5 Ridiculously Easy Ways To Be Happy At Work

Alexander Kjerulf happier at work

By Alexander Kjerulf

The words we use to talk about work can be revealing. In Denmark, we say: arbejdsglaede. Which means literally happiness (glaede) at work (arbejde). This word exists in other Nordic cultures -- but nowhere else on the planet. (The Japanese instead have the word Karoshi which means "Death from overwork.")

Why is this? Simple: To Danes, a job isn't just a way to get paid -- we fully expect to enjoy ourselves at work. I speak abut this topic all over the world, and outside of Scandinavia the attitude is often the exact opposite: "Well, of course I hate my job. That's why I get paid to do it, right?"

We need to change that attitude and be happier at work for three very specific reasons.

1. Time.

We spend more of our waking hours at work than on anything else. We spend more time at work than with our friends, families and children combined. Unless you are happy at work, you'll spend a large part of your life being miserable.

2. Health.

Hating your job can make you sick. Worst case, it can kill you. Studies show that people who hate their jobs run a much higher risk of contracting serious diseases like cancer, heart disease and diabetes.

3. Success.

When you like what you do, you do a better job and will ultimately be more successful at it. Many people chase success, thinking success will make them happy, when very often it doesn't. Instead, make sure to be happy at work and that will bring success. Also, happy companies make more money, because their employees are more creative, productive and motivated.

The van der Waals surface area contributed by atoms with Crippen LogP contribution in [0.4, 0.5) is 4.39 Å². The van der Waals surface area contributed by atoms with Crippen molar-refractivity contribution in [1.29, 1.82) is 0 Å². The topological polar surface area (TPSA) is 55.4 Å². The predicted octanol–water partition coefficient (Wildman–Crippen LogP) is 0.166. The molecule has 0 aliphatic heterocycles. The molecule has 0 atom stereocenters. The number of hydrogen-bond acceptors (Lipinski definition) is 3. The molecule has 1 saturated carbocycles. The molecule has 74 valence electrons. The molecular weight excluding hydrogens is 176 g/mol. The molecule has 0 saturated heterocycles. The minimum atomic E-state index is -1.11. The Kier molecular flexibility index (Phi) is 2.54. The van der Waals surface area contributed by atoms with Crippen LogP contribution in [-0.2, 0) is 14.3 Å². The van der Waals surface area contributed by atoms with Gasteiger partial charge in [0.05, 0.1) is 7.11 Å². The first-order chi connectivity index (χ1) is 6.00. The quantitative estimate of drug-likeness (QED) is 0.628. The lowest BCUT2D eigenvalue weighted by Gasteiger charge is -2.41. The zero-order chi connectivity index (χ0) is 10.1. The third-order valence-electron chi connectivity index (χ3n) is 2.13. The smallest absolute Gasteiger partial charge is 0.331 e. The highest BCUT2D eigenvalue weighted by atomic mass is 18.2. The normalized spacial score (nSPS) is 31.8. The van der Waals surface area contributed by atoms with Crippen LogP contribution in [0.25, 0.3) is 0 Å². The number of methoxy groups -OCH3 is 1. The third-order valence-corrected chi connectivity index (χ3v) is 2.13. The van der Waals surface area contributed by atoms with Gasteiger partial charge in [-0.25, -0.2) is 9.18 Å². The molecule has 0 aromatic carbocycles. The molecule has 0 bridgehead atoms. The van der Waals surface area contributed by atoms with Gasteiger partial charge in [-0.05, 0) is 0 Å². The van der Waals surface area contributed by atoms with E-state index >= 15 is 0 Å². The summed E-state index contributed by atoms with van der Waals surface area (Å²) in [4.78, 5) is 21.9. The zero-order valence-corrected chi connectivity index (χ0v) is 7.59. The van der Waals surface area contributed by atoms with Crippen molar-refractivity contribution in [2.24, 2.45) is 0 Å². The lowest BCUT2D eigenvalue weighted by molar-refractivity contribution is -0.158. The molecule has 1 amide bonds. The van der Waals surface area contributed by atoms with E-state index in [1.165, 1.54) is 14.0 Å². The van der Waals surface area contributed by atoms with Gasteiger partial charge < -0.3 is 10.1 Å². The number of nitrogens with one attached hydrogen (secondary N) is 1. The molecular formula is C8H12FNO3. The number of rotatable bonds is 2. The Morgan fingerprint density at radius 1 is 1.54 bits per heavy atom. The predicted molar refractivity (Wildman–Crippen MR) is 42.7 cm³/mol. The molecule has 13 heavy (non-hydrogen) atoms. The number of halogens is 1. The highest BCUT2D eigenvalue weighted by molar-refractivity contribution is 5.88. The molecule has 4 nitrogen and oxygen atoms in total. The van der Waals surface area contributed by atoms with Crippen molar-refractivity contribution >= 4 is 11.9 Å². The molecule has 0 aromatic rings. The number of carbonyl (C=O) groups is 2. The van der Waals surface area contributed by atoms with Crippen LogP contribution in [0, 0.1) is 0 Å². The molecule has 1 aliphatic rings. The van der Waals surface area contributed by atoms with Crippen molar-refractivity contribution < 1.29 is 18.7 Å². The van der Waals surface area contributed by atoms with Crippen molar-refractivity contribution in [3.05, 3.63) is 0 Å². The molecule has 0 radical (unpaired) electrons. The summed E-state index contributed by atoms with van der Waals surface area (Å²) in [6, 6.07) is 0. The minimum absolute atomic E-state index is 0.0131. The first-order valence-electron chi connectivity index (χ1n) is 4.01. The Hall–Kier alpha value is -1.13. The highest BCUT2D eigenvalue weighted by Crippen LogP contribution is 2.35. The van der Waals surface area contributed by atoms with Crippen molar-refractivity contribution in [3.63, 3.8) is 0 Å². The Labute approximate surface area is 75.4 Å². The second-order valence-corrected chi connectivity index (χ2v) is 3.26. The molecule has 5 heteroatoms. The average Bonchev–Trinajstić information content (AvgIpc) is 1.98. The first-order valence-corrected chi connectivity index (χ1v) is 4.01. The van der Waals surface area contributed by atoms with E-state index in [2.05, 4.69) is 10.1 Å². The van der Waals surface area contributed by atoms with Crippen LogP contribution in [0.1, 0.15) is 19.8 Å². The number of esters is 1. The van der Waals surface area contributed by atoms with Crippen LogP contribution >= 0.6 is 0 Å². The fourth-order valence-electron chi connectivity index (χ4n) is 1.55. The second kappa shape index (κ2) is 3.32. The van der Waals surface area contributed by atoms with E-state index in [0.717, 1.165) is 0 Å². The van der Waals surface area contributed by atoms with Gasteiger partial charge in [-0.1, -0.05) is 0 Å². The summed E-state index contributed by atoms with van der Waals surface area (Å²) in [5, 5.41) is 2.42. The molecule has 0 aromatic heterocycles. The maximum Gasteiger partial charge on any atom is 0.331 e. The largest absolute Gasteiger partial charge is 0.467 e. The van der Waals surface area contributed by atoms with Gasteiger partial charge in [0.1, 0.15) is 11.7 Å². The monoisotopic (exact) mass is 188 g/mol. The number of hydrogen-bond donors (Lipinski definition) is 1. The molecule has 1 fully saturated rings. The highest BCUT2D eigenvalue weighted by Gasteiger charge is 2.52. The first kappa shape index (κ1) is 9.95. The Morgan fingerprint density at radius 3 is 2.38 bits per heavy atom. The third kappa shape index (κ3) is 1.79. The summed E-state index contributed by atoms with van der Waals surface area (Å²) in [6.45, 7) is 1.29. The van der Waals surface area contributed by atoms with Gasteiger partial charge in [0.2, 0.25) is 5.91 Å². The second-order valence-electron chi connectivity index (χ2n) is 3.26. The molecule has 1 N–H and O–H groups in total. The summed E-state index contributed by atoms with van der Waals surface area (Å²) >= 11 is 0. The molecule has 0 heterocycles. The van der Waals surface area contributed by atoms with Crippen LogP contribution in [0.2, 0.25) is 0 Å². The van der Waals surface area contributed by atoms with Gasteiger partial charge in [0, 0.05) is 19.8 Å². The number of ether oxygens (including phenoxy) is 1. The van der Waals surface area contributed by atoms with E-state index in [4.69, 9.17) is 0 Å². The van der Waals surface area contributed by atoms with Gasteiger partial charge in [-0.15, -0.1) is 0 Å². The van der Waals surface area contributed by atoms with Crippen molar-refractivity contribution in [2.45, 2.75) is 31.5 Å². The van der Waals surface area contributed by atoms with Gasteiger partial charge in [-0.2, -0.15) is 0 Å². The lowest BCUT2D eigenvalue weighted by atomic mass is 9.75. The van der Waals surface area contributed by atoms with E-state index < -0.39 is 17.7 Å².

More: The Happiest Workers Are...

So here's my challenge to you: Put happiness at work first. Realize once and for all that life's too short to spend so many hours in jobs that are, at best, tolerable and, at worst, hell on earth. In short -- let's see some more arbejdsglaede in the rest of the world.

Interestingly, arbejdsglaede does not come from a high salary, perks, massages and bonuses but from something entirely different. The two things that make us happy at work are results and relationships.

Results: That means making a difference at work, knowing that your job is important, getting appreciation and doing work that you can be proud of. Relationships: That means liking the people you work with, having a good manager and feeling like you belong. In short, we are happy at work when we do great work together with great people.

How can you achieve that? Here are my top 5 tips for creating some happiness at work today.

1. Praise a co-worker.

Recognizing other people's good work is one of the simplest and most effective ways to make them happy. Don't make a big production out of it, just make it a habit to appreciate a job well done whenever and wherever you see it.

2. Say 'Good morning.'

In too many workplaces, people have gotten into the habit of not saying good morning to their co-workers. Make sure to greet each person in your department in a happy, cheerful way. Some tips: Make eye contact, use the person's name and sound happy to see them!

More: Americans Are Lying About How Much They Work

3. Random acts of workplace kindness.